Deaths from heart disease are predicted to increase in coming years, due to the modern epidemics of obesity and diabetes – both strong risk factors for heart disease.
At The Heart Research Institute, we consider it an important responsibility to inform the public of these diseases, and correct the problem as early as possible.
The best place to focus is on school-age students, so that habits of good diet and exercise can be established while young. That’s why we take part in Scientists in Schools, a national program from the Australian Government and CSIRO, where researchers partner with schools to inspire, teach and entertain students.
As part of this program, Dr Philip Morgan from the Free Radical Group has recently started volunteering at Sutherland Shire Christian School. He’ll make several visits to the school this term, and work with students from all grade levels.
We talked to Phil about his experiences after his first day volunteering at the school:
What were your general impressions of the day?
My day at Sutherland Shire Christian School went really well, both the students and I enjoyed ourselves. The year 9 science students learned about heart disease in a fun way, and the year 12 biology students learned about heart disease and lupus (which I studied for my PhD).
What experiment or lesson was best received by the teenagers?
Two highlights: First, all the classes really enjoyed the quiz part of the lessons, where we played heads or tails [a true-or-false game]. Some of the questions were serious (smoking is a risk factor for heart disease – True), whilst others were fun (Elvis Presley wrote a book on heart health – False).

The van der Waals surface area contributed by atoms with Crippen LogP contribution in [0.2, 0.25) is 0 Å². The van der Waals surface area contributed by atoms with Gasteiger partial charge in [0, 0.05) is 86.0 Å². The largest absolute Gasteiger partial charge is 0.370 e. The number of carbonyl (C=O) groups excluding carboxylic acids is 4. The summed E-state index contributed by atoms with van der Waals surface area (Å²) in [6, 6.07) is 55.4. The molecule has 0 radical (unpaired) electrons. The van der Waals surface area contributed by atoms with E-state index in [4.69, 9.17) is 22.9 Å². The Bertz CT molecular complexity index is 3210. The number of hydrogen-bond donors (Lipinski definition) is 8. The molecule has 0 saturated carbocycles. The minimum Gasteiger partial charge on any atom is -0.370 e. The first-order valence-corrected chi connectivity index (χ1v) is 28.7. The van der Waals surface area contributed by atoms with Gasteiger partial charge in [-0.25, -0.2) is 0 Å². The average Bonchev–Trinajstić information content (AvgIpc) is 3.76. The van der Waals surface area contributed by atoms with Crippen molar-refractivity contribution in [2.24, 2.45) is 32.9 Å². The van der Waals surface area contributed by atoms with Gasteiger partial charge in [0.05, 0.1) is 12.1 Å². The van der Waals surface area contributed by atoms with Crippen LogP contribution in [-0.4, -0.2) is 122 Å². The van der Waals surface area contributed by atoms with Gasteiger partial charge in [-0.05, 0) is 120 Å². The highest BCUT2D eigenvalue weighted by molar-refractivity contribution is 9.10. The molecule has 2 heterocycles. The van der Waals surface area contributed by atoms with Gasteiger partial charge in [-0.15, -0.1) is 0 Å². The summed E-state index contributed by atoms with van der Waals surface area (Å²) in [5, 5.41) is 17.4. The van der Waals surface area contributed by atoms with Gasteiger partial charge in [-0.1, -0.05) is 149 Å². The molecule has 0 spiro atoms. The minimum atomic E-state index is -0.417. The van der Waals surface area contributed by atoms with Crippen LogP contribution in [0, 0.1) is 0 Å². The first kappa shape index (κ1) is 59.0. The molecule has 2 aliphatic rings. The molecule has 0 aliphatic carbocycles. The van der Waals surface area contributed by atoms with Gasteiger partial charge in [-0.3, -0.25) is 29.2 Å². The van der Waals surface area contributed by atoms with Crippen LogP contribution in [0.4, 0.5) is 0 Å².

Second, for each of the classes I placed a rasher of bacon in a beaker, and covered it with bleach. Over time the solution would slowly bubble, go yellow and murky, and form a froth, as the bacon slowly dissolved. The demonstration highlights the action of the blood enzyme myeloperoxidase, which produces bleach when it's released by some white blood cells. In healthy people, this is part of the immune response that the body uses to kill bacteria and other invading pathogens. We talked about how elevated myeloperoxidase levels have been implicated in worse outcomes in people with heart disease, and how it also makes things like pus and mucus turn green.
Was there anything that surprised you?
The year 9 science students asked some really good questions. They've recently been studying genetics, and were able to apply the information they'd learned to questions about heart disease. One student asked whether it would be possible to identify a gene from an animal that doesn't develop heart disease, and transfer that property to humans. Another related his knowledge of the regenerative abilities of zebrafish, and asked if it might be possible to use genes from zebrafish to get humans to be able to re-grow parts of the body damaged by heart disease.
Do you feel it's important for all scientists to reach out to the community like this?
Yes! If we want school students to be interested in science, and to consider a career in science, we need to show them where it can take them. Giving them real-world applications, and showing them what a real scientist does, helps them to see that the things they learn in school can actually be used to do something interesting and worthwhile that might make a real difference to peoples' lives. If done well, it's also an enjoyable experience for both the scientist and the students. It's also important to show them that they can actually do the job of a scientist. I did my schooling at another high school in the area, so they know that if someone from a similar area can become a research scientist, they can too.
If you are interested in the Scientists in Schools Program visit www.scientistsinschools.edu.au